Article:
Tuesday, April 10, 2018

199 (2017-2018): Review: THE EDGE OF OUR BODIES (seen April 6, 2018)

“Sour Sixteen”

The small space for Adam Rapp’s The Edge of Our Bodies in Theater C at 59E59 Theaters is arranged by designer Martin Andrew in three-quarters-round style, with two or three rows around an acting area enclosed with a scrim, the way a curtain surrounds a hospital bed. Over a dozen small boxes, each with a red light, hang at different lengths from the ceiling.

Carolyn Molloy. Photo: Anthony LaPenna. 
It’s too dark to make out what’s in the room, other than a black, backless, leather bench on which a teenage girl, vaguely visible in her prep school skirt, jacket, and long white socks (costume by Branimira Ivanova), sits and begins reading from her notebook.

Very gradually, as Joe Court’s humming sound design fills the space, the murkiness lighting (designed by Keith Parham) gradually dissipates and we see 16-year-old Bernadette (Carolyn Molloy) within the set of a school production of Genet’s The Maids, for which she’s been auditioning. (The Maids? At boarding school?)

The story she’s reading is a noirish, autobiographical one in which Bernadette, having cut her classes, recounts a heart of darkness journey from New England to New York to find her 19-year-old boyfriend, Michael, and tell him of her pregnancy.

Given the context of Genet’s The Maids, a play about role-playing and the confusion between fiction and reality, and Bernadette’s mention of her heroine’s ambition to write short stories, one could surmise that what she’s reading is as likely to be truth as imagination, or a combination of both.
Carolyn Molloy. Photo: Anthony LaPenna.
The 80-minute play is essentially a solo-piece during which Bernadette, who is reminiscent of Holden Caulfield, narrates the action in the first person, present tense, as in these opening lines: “I’m on the New Haven platform for the train to New York. There are three men who are taking turns staring at me.” Sometimes holding the notebook, sometimes not, sometimes speaking to no one in particular, sometimes directly to us, she acts out her story, moving about, assuming different positions, and barely changing her voice—with one exception—for the different characters.

Midway through, an odd maintenance man (Robert James Hickey) breaks the mood by flipping on the bright lights. He cleans up, turns down the lights, and departs, leaving Bernadette to recapture the earlier atmosphere and finish her story. His presence serves to remind us of the theatrical circumstances in which the story is being told.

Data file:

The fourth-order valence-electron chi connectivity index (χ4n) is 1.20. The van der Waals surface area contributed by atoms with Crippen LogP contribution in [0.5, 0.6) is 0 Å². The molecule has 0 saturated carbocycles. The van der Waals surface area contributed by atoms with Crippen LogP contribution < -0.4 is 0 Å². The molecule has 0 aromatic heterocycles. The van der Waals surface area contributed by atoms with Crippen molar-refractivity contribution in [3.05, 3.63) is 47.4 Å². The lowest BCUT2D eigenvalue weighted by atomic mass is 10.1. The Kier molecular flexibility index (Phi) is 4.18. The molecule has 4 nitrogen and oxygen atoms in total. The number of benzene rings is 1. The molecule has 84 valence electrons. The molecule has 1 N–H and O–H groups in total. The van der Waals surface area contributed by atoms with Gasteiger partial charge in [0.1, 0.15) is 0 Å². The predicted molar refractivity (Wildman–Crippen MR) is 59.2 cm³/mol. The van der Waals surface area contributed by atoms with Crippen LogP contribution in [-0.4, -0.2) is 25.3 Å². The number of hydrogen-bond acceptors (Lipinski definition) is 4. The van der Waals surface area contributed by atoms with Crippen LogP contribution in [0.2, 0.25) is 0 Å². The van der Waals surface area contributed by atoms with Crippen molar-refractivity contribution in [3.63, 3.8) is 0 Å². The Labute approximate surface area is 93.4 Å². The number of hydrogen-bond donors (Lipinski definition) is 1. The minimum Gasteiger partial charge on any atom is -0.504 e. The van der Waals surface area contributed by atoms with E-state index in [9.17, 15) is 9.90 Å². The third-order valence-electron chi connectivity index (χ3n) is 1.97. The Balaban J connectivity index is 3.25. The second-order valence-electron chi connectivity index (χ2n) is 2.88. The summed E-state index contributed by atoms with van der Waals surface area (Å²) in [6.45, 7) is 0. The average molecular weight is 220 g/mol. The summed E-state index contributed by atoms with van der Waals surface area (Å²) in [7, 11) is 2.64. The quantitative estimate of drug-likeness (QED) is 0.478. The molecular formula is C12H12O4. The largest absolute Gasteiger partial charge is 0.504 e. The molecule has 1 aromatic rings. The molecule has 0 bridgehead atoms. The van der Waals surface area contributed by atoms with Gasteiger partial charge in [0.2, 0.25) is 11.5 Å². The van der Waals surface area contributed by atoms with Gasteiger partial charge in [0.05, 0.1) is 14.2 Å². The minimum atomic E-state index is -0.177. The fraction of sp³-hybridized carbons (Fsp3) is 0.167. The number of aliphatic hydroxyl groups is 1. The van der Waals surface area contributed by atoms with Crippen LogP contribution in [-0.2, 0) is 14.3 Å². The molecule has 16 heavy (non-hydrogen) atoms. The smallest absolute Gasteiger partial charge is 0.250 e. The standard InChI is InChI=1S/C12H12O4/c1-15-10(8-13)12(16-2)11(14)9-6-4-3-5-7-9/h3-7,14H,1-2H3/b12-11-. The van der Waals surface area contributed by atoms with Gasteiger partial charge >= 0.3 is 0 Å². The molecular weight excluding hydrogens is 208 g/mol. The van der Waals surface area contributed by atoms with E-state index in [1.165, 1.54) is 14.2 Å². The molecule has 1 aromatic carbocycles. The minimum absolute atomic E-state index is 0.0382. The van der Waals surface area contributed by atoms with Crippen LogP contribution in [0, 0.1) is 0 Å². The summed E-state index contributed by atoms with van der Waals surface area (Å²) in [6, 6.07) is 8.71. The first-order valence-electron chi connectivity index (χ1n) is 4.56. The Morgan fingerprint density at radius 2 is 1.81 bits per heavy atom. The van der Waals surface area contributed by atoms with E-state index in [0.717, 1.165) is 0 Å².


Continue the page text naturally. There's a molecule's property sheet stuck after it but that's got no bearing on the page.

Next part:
Bernadette’s story is not what you’d expect to hear from a well-to-do, 16-year-old prep school girl. With a world-weary attitude suggestive of the booze and cigarette-tinged pages of a James M. Cain or Dashiell Hammett novel, she uses vivid, occasionally cynical images (“The old man has a face like a wet Kleenex”) to record the sights, sounds, and smells of her experiences. The physical details she describes can be intricate, down to the hairs on one man’s chest or the smoothness of another’s. She even makes us privy to the smell of a man’s ejaculate.

Mingling snarky zingers with her narrative, she describes the train passengers, her teachers, her school friends, her drug use, her estranged parents, Michael’s cancer-ridden father, her auditions, the sex she has with an older man who picks her up at a bar, and abortions.
Carolyn Molloy. Photo: Anthony LaPenna.
She also informs us of the sense she begins to share with Michael’s father of somehow being outside her skin. In his words: “Lately I feel like I can get outside my body. Barely outside of it. Just beyond the edge of what we know. Where the skin . . . contains us I guess would be the best way to describe it. Just past that limit. . .  I can get to that place and just sort of float there.”

The prolific Rapp (Wolf in the River) captures the alienated, bored mindset of this old-before-her-time teenager but his play, originally seen at the 2011 Humana Festival in Louisville, never comes to life as drama. This production, directed by Jacqueline Stone, and produced by Chicago’s TUTA Theatre, which staged it there in a garage two years ago, does what it can to make what is essentially the reading of a short story theatrically interesting; it fails, though, to cross the threshold from literature to theatre. Late in the play, when a shaggy wolf skin appeared, I thought at once how much the story resembled another shaggy animal.  

Molloy does a quite decent job of portraying Bernadette but, for all her intelligence and effort, is never fully convincing. The task is a big one, even beyond having to memorize all those lines. Too often, partly because of Rapp’s literary style, the words sound like they’re being read rather than expressed as natural memories. Moreover, Molloy’s clearly no 16-year-old; her vocal and physical maturity deprive the grown-up sentences of the disquieting effect that might be produced by hearing them pour forth from a more innocent-sounding voice.

The Edge of Our Bodies has some edgy values but not enough to keep you on the edge of your seat.


59E59 Theaters/Theater c
59 E. 59th St., NYC
Through April 22